After Mauritius, now government wants to amend Dutch tax treaty; asks Netherlands to resume talks
India has asked the Netherlands to resume negotiations on amending their bilateral tax treaty as the government extends its efforts to plug loopholes in such accords to curb misuse. The Dutch tax treaty , which allows exemption from capital gains and a lower rate of tax on dividends, has led to the proliferation of holding company structures.
The move follows the amendment of the tax treaty with Mauritius earlier this month, restoring India’s right to tax capital gains on entities based in that jurisdiction. “The idea is to start talks again (with the Dutch),” said a government official aware of the development.
For India, it’s one of the four treaties along with the Mauritius accord that offers capital gains tax exemption to investors, the others being pacts with Singapore and Cyprus.
After plugging gaps in the Mauritius tax treaty, the government is keen on doing the same with the rest. It has already begun moves to tighten the Singapore and Cyprus accords.
The Netherlands has been in global focus due to tax practices known as the Dutch Sandwich — a multiple-layered holding company structure that has helped companies avoid taxes or pay minimal taxes in any jurisdiction.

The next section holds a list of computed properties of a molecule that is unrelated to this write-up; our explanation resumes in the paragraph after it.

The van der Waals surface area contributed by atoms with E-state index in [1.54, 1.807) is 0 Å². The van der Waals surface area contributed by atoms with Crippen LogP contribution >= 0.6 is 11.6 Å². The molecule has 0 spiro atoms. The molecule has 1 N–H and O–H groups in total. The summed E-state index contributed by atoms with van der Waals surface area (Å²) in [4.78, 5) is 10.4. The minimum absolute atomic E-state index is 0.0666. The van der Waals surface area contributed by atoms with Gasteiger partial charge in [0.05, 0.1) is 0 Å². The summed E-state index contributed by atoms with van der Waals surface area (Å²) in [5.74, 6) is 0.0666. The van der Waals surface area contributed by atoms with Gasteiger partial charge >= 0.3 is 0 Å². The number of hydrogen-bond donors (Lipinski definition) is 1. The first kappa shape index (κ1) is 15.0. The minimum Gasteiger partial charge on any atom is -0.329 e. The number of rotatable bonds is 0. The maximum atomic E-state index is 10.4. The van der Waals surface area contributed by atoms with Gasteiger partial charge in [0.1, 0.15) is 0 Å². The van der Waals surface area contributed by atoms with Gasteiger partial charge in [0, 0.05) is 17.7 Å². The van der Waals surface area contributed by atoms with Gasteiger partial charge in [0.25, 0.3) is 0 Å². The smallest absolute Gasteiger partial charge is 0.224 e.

India and the Netherlands had initiated talks in 2013 to amend the treaty but weren’t able to make much headway. The government has sought to fix dates for official-level discussions with the Netherlands as a first step toward amending the treaty.
India will try to renegotiate the treaty to either deny the advantage completely or introduce a Limitation of Benefit clause, said officials. The treaty also offers other benefits such as a withholding rate of 10% for royalties, interest and fees for some technical services.
These flow from the treaty protocol, which contains the most-favoured nation (MFN) clause. That extends benefits to the 1989 India-Netherlands accord that were allowed as part of other treaties signed subsequently. Tax experts said the MFN benefits may not change.
“I don’t foresee India renegotiating the treaty to deny these benefits as these benefits are granted in line with those given to other jurisdictions like USA , Germany, Sweden, etc. to facilitate trade and transfer of technology, technical knowledge/knowhow,” said Amit Maheswari, partner, Ashok Maheswari & Associates LLP.